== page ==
Many people set up their own limited liability companies. You’ll find it’s easy to set up an LLC, but hard to do it correctly. You can call upon a service such as “LegalZoom.com” to get forms for a very low price. However, those forms don’t come with custom-tailored advice, and that’s often where the problem arises. Here are the basic steps to form an LLC and what can go wrong along the way.
Step 1. Set up a company and give notice to the state. The state is usually notified by filing a certificate of formation, or similar document with the state filing office, usually the secretary of state. That filing office then indexes your filling, to put the world on notice that a limited liability company exists. In most states, the information requirements for a certificate of formation are minimal. They don’t have nearly as many requirements as what you would have to put into a corporate document, for instance. An LLC can sometimes be formed by just having the name, the mailing address of the principal office, the office of the registered agent, the person who gets notice if you get sued, and the name of the organizer. These are deceptively simple to fill out, and many people fill this out and file it.
Step 2. Draw up an LLC agreement. Some states require an LLC agreement. If you look at the Delaware code, it’s fairly clear that it contemplates that there should be an agreement for the LLC. Other states are less clear. However, it’s advisable to still have an LLC agreement, even if not explicitly required by your state statute. Why? Because it sets forth who owns the LLC and how the LLC works. An LLC agreement would be an important piece of evidence in the event of litigation of the ownership, or other management control issues.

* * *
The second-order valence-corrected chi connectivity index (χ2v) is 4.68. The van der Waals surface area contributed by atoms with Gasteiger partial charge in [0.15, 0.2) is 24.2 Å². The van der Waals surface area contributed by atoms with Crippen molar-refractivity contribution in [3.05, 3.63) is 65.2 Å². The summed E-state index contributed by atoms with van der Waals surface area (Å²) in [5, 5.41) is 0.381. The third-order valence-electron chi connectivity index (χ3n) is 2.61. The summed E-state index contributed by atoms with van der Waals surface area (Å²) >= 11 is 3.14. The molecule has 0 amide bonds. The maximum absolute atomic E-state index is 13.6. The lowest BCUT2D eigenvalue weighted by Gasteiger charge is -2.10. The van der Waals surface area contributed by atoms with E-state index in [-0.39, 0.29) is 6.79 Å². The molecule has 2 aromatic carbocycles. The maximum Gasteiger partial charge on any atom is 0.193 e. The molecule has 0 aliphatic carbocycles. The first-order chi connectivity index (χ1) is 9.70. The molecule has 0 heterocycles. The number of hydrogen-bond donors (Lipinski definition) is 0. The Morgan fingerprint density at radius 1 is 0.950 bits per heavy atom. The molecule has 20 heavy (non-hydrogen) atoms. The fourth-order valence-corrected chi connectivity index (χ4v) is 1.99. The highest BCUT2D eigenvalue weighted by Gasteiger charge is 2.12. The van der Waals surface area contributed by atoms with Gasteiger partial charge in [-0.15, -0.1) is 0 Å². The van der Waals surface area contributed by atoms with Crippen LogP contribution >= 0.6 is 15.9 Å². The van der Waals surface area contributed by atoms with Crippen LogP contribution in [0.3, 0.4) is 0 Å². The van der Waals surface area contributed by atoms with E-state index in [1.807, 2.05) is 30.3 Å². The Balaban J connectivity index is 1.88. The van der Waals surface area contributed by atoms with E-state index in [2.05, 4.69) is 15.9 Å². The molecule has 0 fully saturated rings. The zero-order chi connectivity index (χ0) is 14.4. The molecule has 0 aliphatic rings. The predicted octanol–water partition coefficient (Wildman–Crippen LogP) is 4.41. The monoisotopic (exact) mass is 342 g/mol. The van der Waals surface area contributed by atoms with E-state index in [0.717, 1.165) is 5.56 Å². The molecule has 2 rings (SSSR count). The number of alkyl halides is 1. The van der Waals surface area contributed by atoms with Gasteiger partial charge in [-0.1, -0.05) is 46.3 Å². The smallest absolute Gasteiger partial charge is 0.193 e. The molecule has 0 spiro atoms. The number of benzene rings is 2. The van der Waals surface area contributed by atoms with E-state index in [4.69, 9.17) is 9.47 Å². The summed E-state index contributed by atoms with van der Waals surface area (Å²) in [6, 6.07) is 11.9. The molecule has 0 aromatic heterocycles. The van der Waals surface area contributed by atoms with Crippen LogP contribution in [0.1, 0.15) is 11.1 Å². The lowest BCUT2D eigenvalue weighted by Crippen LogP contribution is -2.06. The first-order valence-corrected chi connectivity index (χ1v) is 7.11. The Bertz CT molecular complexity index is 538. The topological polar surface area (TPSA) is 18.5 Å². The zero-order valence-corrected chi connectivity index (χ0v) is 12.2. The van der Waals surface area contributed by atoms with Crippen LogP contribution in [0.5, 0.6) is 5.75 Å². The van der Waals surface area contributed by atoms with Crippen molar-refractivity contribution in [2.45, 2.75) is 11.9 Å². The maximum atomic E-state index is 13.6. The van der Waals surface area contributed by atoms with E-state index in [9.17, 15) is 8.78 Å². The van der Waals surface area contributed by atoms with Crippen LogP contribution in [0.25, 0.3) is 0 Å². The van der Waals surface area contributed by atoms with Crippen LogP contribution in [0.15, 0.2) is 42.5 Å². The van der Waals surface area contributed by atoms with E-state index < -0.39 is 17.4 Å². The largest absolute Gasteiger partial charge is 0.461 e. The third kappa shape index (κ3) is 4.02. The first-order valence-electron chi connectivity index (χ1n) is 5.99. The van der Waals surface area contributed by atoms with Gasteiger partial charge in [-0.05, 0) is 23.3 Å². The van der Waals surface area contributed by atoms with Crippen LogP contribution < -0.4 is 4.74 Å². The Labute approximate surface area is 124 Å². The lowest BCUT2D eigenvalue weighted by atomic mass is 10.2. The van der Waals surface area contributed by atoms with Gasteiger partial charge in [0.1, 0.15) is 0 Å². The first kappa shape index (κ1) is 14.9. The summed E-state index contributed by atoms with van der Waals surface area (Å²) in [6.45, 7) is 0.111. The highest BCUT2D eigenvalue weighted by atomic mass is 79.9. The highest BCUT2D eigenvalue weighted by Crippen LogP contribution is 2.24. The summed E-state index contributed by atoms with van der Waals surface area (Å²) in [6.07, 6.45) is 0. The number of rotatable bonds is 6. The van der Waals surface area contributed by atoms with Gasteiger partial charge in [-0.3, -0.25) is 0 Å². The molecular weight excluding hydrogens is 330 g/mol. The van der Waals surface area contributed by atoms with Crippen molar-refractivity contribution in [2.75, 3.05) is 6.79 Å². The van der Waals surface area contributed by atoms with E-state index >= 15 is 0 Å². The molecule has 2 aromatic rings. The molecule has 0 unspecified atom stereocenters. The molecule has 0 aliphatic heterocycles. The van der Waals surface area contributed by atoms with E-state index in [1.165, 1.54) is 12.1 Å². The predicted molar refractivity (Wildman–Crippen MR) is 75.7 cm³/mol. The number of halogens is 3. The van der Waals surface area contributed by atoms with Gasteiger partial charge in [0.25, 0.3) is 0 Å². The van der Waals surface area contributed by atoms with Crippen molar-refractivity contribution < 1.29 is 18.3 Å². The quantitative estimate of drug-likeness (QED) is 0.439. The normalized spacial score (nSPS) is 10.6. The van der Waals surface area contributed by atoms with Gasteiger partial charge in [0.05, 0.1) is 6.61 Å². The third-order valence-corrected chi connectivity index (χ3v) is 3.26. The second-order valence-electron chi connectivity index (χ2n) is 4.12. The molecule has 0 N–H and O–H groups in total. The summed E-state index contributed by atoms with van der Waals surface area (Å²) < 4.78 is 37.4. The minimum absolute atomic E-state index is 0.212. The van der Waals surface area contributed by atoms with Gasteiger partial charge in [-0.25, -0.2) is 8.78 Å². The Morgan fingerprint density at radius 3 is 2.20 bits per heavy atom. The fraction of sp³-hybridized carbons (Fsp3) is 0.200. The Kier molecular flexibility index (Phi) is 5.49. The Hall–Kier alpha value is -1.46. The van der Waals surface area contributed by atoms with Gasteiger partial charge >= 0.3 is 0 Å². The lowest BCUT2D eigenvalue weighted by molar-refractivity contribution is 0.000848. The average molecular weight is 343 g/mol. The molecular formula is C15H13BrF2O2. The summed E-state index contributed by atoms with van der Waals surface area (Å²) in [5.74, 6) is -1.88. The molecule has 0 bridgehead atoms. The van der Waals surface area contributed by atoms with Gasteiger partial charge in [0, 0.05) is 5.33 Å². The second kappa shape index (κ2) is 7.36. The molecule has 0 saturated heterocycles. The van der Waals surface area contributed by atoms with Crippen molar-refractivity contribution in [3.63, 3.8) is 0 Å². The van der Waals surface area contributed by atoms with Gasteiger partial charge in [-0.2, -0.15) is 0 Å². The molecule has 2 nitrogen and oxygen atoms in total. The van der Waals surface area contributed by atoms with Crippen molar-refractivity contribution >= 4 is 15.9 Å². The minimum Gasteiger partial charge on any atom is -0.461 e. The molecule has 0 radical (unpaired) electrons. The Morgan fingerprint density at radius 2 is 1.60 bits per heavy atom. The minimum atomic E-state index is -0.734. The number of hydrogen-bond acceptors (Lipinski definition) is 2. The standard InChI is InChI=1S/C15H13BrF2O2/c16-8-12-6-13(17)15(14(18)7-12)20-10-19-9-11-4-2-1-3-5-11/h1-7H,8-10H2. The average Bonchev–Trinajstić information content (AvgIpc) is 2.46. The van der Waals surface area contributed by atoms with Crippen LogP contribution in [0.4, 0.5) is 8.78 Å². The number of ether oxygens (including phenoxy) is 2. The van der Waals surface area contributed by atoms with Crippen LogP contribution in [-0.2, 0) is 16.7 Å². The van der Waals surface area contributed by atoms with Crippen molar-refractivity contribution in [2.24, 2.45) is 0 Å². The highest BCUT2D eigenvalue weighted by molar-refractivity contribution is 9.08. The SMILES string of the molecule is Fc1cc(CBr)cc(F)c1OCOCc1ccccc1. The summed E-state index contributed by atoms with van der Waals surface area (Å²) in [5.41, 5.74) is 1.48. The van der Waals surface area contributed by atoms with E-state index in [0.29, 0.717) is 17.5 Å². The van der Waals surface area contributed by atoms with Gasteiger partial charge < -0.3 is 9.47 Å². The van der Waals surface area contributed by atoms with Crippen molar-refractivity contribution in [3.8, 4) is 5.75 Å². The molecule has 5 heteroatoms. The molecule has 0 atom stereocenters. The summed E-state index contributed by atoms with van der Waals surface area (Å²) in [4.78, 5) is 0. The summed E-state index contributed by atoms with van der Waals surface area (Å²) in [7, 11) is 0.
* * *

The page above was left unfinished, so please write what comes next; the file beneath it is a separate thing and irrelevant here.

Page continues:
Step 3. Protect yourself. It’s deceptively simple: If you file a certificate of formation and set up an LLC in most states, you have an LLC. The real work begins after the formation. First, you want to make sure the certificate of formation and LLC agreement are set up to protect you. We’ve seen many mistakes made during the formation process that exposes the owner to potential liability or future risks. The whole point of setting up an LLC is to minimize those exposures and risks. With an accident, you might circumvent the whole intended purpose of all your work and effort and use of money. You also need to think about the long-term management of your LLC. How will it work? How will it run? How will you make sure that things are done to protect you from liability in the future? This is where the real work starts.
And there you have it, forming an LLC in three steps. Of course, there’s a lot of complexity that goes into what goes into the LLC agreement, particularly if you have multiple owners. You need to think a lot about what to do after you’ve formed your LLC.
Have you formed an LLC? Do you think you may have made a mistake? What will you do differently in the future? Join us in the comments below and let us know about your thoughts and experiences.
Each case is unique. Past results do not guarantee future outcomes. This posting is intended to be a tool to familiarize readers with some of the issues discussed herein. This is not meant to be a comprehensive discussion and additional details should be discussed with your attorneys, accountants, consultants, bankers and other business planners who can provide advice for your circumstances. Each case is unique. Past results do not guarantee future outcomes. This article should not be treated as legal advice to any person or entity. FreeImages.com Photographer Martin K.
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Posted In: LLCAbout the AuthorR. Shawn McBride — is the Managing Member of The R. Shawn McBride Law Firm, PLLC. Shawn works successful, private business owners in their growth and missions to make a company that stands the test of time. You can email R. Shawn McBride Law Firm or call (214) 418-0258.